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Recreational boaters cheer reopening of Long Island marinas, boatyards

Marinas have reopened after being deemed nonessential during

Marinas have reopened after being deemed nonessential during the coronavirus pandemic. Yvonne Lieblein, general manager at Port of Egypt Marine Inc.,  spoke to Newsday on Monday about what it means to be open and operating this season. Credit: Randee Daddona

Long Island’s recreational boaters cheered the reopening of marinas this week even as social distancing due to COVID-19 and a late start promise a boating season like none other.

Last week Gov. Andrew M. Cuomo signed an executive order allowing marinas and boatyards to open for recreational boats, although chartered vessels and rentals are still not permitted.

As families rethink summer vacations amid uncertainty about how the pandemic will affect travel in the coming months, boat owners have a nearby escape.

“Boating is going to become more popular because people will be traveling less and every time you step onto your boat you are literally going on a vacation,” Yvonne Lieblein, general manager of Port of Egypt Marine in Southold predicted. “When you leave the dock, you leave your worries behind. Even in the social distancing parameters that we have now, it is something you can do with your family that you have been sheltering in place with and quarantined with.”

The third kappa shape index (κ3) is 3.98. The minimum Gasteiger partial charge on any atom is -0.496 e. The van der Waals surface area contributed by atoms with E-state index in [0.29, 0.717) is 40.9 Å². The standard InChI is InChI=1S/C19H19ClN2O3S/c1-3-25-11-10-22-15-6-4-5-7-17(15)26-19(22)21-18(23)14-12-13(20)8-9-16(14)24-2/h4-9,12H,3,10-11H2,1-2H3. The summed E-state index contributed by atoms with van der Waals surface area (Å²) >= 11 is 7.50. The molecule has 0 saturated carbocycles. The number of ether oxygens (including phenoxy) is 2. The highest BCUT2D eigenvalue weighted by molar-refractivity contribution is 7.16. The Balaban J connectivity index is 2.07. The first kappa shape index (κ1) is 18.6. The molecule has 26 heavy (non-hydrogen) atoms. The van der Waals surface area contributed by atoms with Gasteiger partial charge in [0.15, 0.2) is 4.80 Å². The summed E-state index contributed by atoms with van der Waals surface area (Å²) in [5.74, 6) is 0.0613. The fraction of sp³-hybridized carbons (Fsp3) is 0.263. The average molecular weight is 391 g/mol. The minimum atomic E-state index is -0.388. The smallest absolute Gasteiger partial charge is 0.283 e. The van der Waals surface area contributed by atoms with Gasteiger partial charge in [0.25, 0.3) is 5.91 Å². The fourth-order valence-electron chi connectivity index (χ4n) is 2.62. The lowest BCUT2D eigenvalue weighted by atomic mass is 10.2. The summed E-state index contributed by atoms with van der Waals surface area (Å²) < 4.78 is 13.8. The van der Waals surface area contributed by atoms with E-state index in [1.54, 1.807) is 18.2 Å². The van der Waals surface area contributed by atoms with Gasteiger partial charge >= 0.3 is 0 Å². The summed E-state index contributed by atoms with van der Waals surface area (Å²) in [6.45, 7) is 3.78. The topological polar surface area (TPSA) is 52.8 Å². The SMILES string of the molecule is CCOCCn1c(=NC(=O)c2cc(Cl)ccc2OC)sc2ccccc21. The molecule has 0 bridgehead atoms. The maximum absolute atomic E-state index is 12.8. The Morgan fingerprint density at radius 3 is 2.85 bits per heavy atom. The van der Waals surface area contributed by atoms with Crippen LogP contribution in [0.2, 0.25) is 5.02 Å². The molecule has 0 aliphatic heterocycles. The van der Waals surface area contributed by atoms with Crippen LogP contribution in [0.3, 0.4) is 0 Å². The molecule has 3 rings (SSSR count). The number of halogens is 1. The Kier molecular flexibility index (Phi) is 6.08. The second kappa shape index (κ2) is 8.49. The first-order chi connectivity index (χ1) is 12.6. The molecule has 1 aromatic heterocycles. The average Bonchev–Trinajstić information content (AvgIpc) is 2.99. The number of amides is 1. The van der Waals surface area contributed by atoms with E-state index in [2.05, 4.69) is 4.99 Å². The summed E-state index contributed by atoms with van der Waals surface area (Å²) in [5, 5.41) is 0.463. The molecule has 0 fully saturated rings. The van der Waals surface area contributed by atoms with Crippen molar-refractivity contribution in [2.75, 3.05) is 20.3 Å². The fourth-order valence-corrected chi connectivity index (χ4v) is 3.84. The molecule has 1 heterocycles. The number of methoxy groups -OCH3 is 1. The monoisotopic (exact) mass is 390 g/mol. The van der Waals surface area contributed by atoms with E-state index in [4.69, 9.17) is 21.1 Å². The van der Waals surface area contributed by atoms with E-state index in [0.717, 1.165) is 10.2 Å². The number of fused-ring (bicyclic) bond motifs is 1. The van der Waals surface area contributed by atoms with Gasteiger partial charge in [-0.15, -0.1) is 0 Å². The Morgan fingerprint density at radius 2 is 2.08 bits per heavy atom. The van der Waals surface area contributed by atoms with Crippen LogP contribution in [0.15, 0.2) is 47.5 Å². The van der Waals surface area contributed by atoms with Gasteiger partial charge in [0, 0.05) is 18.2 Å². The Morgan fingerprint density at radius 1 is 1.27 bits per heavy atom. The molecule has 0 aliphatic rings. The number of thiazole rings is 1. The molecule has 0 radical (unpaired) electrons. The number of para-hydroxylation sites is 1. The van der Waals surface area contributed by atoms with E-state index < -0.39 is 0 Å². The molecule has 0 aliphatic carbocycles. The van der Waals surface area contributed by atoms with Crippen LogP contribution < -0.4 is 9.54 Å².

Social distancing is practiced at the marina, Lieblein said, with people required to stay 6 feet apart and wear masks on the docks. Selling boats is different too, she said, pointing to a recent sale to a buyer who sized up a 21-foot motorboat from the shore through binoculars rather than checking it out in person before putting down a deposit.

The private Sagamore Yacht Club in Oyster Bay has changed the way it will take members out to their boats on moorings in Oyster Bay Harbor to enforce social distancing. Past practice was to take groups on a launch boat to their moored boat. Now to maintain separation of 6 feet between people, no more than six passengers can be taken on the launch boat a time, said Michael Maffucci, commodore of the club.

“It’s going to take us longer to get everybody out,” Maffucci said. “Where we could take 10, 15, 20 people on a launch now we’re going to be making more trips.”

Maffucci said when things got busy the club’s launch boat would take only boat captains to their vessels. Those captains would then return to the dock to pick up their crew.

The inconvenience isn’t going to be a deterrent to enthusiasts eager to get on the water, he said.

“Everybody is so anxious to get out,” he said.

Marinas opening doesn’t mean boats are ready to launch. At the beginning of each season, boats that have been stored on land get their bottoms repainted and their engines and mechanical systems tuned up.

Stay at home orders in March and April mean there are now backlogs on boat prepping, said Ron Ferina, commander of the Oyster Bay Sail and Power Squadron, a local branch of a national boating organization.

“Having these three weeks of no work being done on the boats it’s going to delay everyone’s launch schedule,” Ferina said.

The boating culture will be less social this season because of COVID-19, he said.

“A lot of people enjoy having company on their boats — they enjoy friends, relatives,” Ferina said. “I could see where that will probably not occur for quite a while until things settle down.”

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